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Inherited guilt

Adaneva_2 Miguel Herrero de Jáuregui [1]

Some posts in this wonderful blog have been dwelling lately on the Fall of Man [2], the inexistence of a pre-determined destiny, the problem of evil, and other related subjects. Let me contribute to such musings by writing some lines on the fascinating topic of inherited guilt (on which I will refer to the works of the world-authority on those themes, Renaud Gagné [3]). It seems an archaic concept, doesn’t it? The thought that one is guilty of the faults of the ancestors, so that one pays due punishment for their crimes, seems terribly ancient and far from modern enlightened ideas as personal responsibility, free will, and presumption of innocence.

Of course, Christian doctrine of original sin, which has mankind condemned to pay for Adam’s initial fault, is the first instance which comes to our minds. Still, though it seems to be reviving in some fundamentalist circles, that doctrine seems to have progressively lost importance in the past decades within the Christian churches, helped by the acceptance that the Book of Genesis does not tell actual history. Original sin could be thought a rest of ealier times which is swiftly becoming a fossile, an improductive concept doomed to oblivion, because it shares the patterns of inherited guilt which our society has rejeted as unfair and inhuman. And yet…

And yet even in our modern rational world the idea comes back time and again: collective resposibility of the State is the clearest instance. Germany and Japan still deal, in their inner and foreign policy, with war crimes commited by their forefathers. Also, Western countries are yet asked reparations for many troubles in their ancient colonies. But there are other, more disquieting fields, where the dark shadow of inherited guilt can be perceived.

The swift progress of genetics causes many concerns regarding the genetic legacy of parents: is the child of violent criminals doomed to become one himself? Post- WW II criminal law will reject these ideas on moral grounds. Yet some genetists will say he may have more probabilites. Even the famous debate of whether genes or education determine one’s character and decisions is implicitly transferring the responsibility of one’s own actions to our ancestors (I could not have done otherwise, they are responsible of my actual state).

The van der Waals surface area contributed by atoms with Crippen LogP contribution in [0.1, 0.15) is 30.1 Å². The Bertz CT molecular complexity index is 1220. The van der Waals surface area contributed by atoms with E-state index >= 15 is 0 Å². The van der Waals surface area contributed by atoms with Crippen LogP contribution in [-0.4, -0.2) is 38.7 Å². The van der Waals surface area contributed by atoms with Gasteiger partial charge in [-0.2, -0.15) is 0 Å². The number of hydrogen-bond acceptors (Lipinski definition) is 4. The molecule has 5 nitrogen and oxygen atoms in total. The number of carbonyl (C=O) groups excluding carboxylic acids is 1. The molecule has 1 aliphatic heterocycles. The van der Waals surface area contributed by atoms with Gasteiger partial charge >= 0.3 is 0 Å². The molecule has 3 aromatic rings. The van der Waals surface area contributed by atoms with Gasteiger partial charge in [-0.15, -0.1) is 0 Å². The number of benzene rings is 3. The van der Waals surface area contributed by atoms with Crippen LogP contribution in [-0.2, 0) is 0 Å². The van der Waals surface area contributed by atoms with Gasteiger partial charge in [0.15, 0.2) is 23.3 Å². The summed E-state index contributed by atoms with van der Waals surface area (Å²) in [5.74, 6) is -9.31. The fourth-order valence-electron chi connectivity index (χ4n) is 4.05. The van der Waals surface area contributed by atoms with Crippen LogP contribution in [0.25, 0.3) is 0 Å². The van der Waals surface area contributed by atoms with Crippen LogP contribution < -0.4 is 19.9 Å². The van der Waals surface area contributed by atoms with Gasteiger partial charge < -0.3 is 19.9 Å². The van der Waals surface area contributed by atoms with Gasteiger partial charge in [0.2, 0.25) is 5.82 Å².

And, after all, aren’t the ubiquitous class prejudices not guided at the very end by the thought that there is an inherited virtue, a concept which stands exactly at the other side of the coin? Isn’t it true, also, that punishing the families is thought an efficient way of fighting back suicide terrorists? Inherited guilt is far from being a lost primitive notion of dark past ages. A look is worth to its past history, not the least to be warned (and ready to reject it) when we see it springing in under a different disguise.

In fact, the word “guilt” is misleadingly Christianizing the ancient notion, which goes back far earlier. Christianity gives a moral sense to punishment so that it becomes the response to an inner evil tendency. Yet Gagné has rightly insisted on redefining the pre-Christian notion, which appeared (of course!) in ancient Greece, as “ancestral fault”. In an Orphic anthropogonic myth, the Titans killed Dionysus and were struck by Zeus with a thunderbolt in punishment. From their soot were born human beings, who pay in this lacrimarum vallis the fault for the crime of their mythical ancestors. The fact that they took no part in it is irrelevant, since the pollution caused by the crime is intrinsecal to human nature.

The fault commited by forefathers will be paid by their offspring, no matter how unintentioned it was. Greek tragedies are full of innocent people whose tragic destiny is wholly rooted on the faults of their ancestors. Hence the tragic dinasties where crimes and punishments run inevitably from one generation to another. King Croesus in Herodotus, Orestes, Phedra, they are all doomed to suffering because of the faults of their parents. Cosmic compensation, and not personal fairness, is what matters. Look at the children of Oedipus, the fragile Antigone and the wild brothers Eteocles and Polynices. It is not their own decision as much as the terrible crimes of their father (neither were they Oedipus’ own fault, seen from a modern intentional point of view). A curse laid on Laius, Oedipus’ father, is at the beginning of the whole saga of suffering, which grows as a snowball. Gods pay back, even if they pay late, said the ancients. Yet a modern psychiatrist would not be at pains to explain the neurotic behaviour of Oedipus’ children out of a mixture of genetic tendencies and traumatic experiences in childhood. Are old discourses completely dead? I am not sure…